Gladiator in Jeep’s Clothing
The all-new Jeep Gladiator bagged earlier this month the prestigious North American Car, Utility and Truck of the Year (NACTOY) awards as best truck of the year. It comes as no surprise as it is one of the most anticipated nameplates since it went on sale last year in the United States and has been receiving good reviews.
Now, here’s an even better news: the Gladiator will be introduced in the local market around middle of the year.
Off-roading enthusiasts are already eagerly waiting for the Philippine unveil by Jeep Philippines. Building on Jeep’s rich heritage of dependable, tough utility trucks with very capable off-road abilities, rugged utility, open-air freedom and practical functionality, what’s not to like about the Gladiator?
Built with similar architecture as the Jeep Wrangler, the Gladiator also comes with a removable roof and doors, but its longer wheelbase and large cargo space makes it an ideal work and play vehicle, and its off-roading prowess makes it one of the most capable midsized truck without compromise. “As the demand for pickup trucks grows around the world, Jeep is expanding its portfolio and re-entering a segment that is a significant part of the brand’s heritage,” said Christian Meunier, Global Head of the Jeep brand. “The new Jeep Gladiator is the only convertible pick-up truck in the marketplace. It’s also among the most popular off-road, midsize pickup trucks, delivering a unique open-air driving experience, making it the perfect active lifestyle pickup truck.”
Last December, Inquirer Motoring participated in an exclusive regional on and off-road media drive in picturesque Queenstown in New Zealand to try out the various Jeep Gladiator variants, including some very challenging off-road trails including rock crawling, river fording, and dirt roads of Mt. Aspiring National Park, including spending the night camping on “Avalanche Camp” with glacier-cap mountains and crystal clear streams as backdrops.
The Jeep Gladiator uses two advanced 4×4 systems, the Selec-Trac Full-Time 4×4 system which is standard on the Sport and Overland variants that features a two-speed transfer case with a 2.72:1 low-range gear ratio, and heavy-duty third-generation Dana 44 front and rear axles with a 3.73 rear axle ratio. For the more serious Gladiator Rubicon variant, it uses the Rock-Trac 4×4 system thats features heavy-duty third-generation Dana 44 front and rear axles with a “4LO” ratio of 4:1. A 4.10 front and rear axle ratio is standard as are Tru-Lok locking differentials. This means that the Gladiator Rubicon models offer improved articulation and total suspension travel with help from a segment-exclusive electronic sway-bar disconnect. With the standard eight-speed automatic transmission, Gladiator Rubicon has an impressive crawl ratio that makes scaling any obstacle on the trail easy. Both Selec-Trac and Rock-Trac systems offer full-time torque management, enabling optimal grip in low-traction conditions. These systems proved to be very useful specially in the rock crawling part of the drive.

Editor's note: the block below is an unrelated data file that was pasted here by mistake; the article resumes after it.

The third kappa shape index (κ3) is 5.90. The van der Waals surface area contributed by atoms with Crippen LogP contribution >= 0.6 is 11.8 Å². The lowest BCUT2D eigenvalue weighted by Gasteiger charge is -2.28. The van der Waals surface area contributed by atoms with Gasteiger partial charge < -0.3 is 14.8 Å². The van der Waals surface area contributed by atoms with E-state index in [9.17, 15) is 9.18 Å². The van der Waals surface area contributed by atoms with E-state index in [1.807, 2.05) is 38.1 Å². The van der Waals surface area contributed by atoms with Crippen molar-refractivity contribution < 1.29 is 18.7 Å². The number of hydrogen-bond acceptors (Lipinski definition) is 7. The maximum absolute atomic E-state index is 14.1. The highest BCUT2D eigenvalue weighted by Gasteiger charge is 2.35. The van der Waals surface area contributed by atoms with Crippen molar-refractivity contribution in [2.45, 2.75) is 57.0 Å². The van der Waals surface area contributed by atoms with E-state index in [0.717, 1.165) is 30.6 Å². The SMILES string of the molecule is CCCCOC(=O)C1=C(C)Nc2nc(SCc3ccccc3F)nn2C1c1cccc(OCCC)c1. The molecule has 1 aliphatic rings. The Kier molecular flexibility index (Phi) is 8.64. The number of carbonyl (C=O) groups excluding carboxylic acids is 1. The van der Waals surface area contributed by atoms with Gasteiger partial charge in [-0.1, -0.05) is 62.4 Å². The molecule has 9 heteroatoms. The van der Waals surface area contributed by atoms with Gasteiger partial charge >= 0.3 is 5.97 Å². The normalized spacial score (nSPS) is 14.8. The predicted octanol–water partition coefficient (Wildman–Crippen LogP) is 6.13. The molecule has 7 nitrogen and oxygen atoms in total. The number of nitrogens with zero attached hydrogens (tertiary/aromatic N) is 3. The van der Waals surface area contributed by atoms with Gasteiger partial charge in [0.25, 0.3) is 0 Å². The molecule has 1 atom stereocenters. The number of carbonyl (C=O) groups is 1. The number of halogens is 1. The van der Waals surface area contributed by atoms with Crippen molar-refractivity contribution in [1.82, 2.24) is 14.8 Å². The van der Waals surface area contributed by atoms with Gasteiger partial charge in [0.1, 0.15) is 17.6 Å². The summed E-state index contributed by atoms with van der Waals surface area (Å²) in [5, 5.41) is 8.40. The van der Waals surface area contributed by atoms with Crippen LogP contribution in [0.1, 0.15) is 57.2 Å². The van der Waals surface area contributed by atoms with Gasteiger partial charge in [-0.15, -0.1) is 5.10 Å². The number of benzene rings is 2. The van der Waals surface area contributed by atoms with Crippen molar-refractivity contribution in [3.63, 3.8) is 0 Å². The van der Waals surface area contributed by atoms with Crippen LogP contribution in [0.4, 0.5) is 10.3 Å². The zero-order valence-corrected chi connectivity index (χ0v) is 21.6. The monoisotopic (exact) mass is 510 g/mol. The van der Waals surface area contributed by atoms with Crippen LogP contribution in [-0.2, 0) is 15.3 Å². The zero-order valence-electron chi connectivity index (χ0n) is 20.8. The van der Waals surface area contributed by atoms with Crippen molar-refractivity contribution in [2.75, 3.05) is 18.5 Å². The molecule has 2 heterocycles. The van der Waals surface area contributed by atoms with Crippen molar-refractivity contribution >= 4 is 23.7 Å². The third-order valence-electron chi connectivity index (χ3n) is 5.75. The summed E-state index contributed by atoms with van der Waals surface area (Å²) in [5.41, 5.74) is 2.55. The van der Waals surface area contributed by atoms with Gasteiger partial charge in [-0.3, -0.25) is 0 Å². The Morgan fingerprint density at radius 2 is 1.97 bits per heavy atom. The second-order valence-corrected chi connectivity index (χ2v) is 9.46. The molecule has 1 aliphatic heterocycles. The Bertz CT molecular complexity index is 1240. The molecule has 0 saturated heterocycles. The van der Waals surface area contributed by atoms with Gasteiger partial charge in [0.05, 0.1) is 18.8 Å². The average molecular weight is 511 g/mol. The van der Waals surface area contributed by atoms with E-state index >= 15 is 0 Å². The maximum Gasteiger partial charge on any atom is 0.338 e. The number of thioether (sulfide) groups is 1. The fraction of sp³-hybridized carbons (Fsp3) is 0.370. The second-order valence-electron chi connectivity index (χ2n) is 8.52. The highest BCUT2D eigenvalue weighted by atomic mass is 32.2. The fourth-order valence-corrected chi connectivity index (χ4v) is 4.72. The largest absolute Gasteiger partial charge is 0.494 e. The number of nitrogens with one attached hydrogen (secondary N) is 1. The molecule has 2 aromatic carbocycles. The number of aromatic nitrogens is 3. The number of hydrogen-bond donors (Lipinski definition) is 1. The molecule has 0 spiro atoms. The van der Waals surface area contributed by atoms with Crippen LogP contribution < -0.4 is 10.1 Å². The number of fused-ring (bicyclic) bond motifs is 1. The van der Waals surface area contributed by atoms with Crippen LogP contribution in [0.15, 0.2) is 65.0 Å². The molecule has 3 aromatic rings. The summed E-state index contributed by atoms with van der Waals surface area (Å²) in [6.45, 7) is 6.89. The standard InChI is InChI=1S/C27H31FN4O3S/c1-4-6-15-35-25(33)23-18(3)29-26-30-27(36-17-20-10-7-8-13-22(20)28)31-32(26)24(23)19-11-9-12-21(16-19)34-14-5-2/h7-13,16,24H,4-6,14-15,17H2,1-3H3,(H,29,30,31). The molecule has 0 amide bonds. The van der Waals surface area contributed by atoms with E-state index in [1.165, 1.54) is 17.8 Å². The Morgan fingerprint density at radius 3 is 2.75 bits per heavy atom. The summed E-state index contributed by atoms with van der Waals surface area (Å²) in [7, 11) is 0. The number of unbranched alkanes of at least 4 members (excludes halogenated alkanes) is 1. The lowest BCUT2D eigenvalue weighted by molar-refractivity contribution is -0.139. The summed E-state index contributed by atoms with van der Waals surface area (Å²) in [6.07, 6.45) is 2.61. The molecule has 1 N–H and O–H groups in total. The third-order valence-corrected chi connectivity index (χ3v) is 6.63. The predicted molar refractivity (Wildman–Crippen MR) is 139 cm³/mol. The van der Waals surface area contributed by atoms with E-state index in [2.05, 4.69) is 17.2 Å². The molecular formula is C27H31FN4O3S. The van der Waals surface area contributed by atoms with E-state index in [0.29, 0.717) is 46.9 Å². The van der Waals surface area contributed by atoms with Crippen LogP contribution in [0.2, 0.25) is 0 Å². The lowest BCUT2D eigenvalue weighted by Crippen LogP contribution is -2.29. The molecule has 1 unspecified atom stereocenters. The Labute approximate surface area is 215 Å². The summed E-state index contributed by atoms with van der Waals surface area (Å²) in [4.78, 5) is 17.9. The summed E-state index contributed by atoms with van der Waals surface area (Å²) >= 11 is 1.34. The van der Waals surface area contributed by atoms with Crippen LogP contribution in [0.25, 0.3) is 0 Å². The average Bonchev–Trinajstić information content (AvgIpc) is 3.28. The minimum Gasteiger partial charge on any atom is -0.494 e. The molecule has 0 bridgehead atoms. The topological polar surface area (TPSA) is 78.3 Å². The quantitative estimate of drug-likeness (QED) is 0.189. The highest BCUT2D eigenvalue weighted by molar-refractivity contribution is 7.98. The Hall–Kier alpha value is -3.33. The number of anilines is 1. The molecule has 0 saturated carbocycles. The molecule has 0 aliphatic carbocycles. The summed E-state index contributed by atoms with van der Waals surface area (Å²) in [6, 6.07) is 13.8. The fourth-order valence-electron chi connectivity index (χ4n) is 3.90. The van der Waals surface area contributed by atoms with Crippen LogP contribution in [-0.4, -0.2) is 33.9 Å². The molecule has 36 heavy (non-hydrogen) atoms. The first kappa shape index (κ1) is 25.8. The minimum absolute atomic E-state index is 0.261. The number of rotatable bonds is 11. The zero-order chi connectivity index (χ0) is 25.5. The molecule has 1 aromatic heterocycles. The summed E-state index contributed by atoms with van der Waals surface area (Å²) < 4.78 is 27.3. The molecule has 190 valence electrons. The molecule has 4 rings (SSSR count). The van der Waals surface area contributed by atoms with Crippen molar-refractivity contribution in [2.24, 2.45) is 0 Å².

With a rugged and yet lightweight body-on-frame design, the Gladiator is patterned after the Wrangler that is known for durability, and is designed to optimize ride quality, handling, as well as towing and hauling cargo. With a five-link suspension system, it offers better on-road driving dynamics, best-in-class towing, and its legendary 4×4 payload capacity. Comparing it with the all-new Wrangler (4-door), the Gladiator’s frame is longer by 78cm and wheelbase is 49cm longer. This allows a better weight distribution and better ride even while carrying cargo. The more robust Rubicon models uses heavy gauge tubular steel rock rails to protect the body from damage inflicted when used for heavy off-road trailing.
The Rubicon and Sport variants we used had the already proven 3.6-liter Pentastar V-6 engine. Jeep says it also has the 3.0-liter EcoDiesel V-6 engine which for now is only available in the US and European markets only. The Pentastar V-6 engine delivers 285 horsepower and 353 Nm of torque, and is designed to provide a broad torque band but focuses on low-end torque, which is very useful for off-roading. An eight-speed automatic transmission is mated on all Gladiator models equipped with the 3.6-liter Pentastar V-6 engine.
Inside, the Gladiator’s interior is similar to the Wrangler when it comes to styling, versatility, comfort, and intuitive feature use. Its rear seats are exclusively designed for the Gladiator, which utilizes a unique design that can be locked in place, to provide secure storage behind the seat back. The rear seats can also be folded flat to access cab-back storage and provide a load floor for larger items. Other clever storage solutions are found throughout the Gladiator, including durable mesh pockets and numerous storage areas for gadgets and accessories.
Also exclusive to Gladiator Rubicon models, it features a forward-facing off-road camera showing obstructions ahead while driving on and off-road. This feature is particularly useful doing extreme off-roading that involves serious rock crawling.
Aside from the Rubicon, Overland and Sport models, Jeep also showcased the Gladiator Mopar variant and a special Wayout Concept Gladiator during the media drive. The Mopar variant features a skeletal tubular frame door adding to the open-air freedom experience. The Wayout Concept Gladiator features a retractable roof deck tent, custom bed rack with ladder, a very cool custom fit auxiliary fuel tank, and classic 17-inch steel rims.
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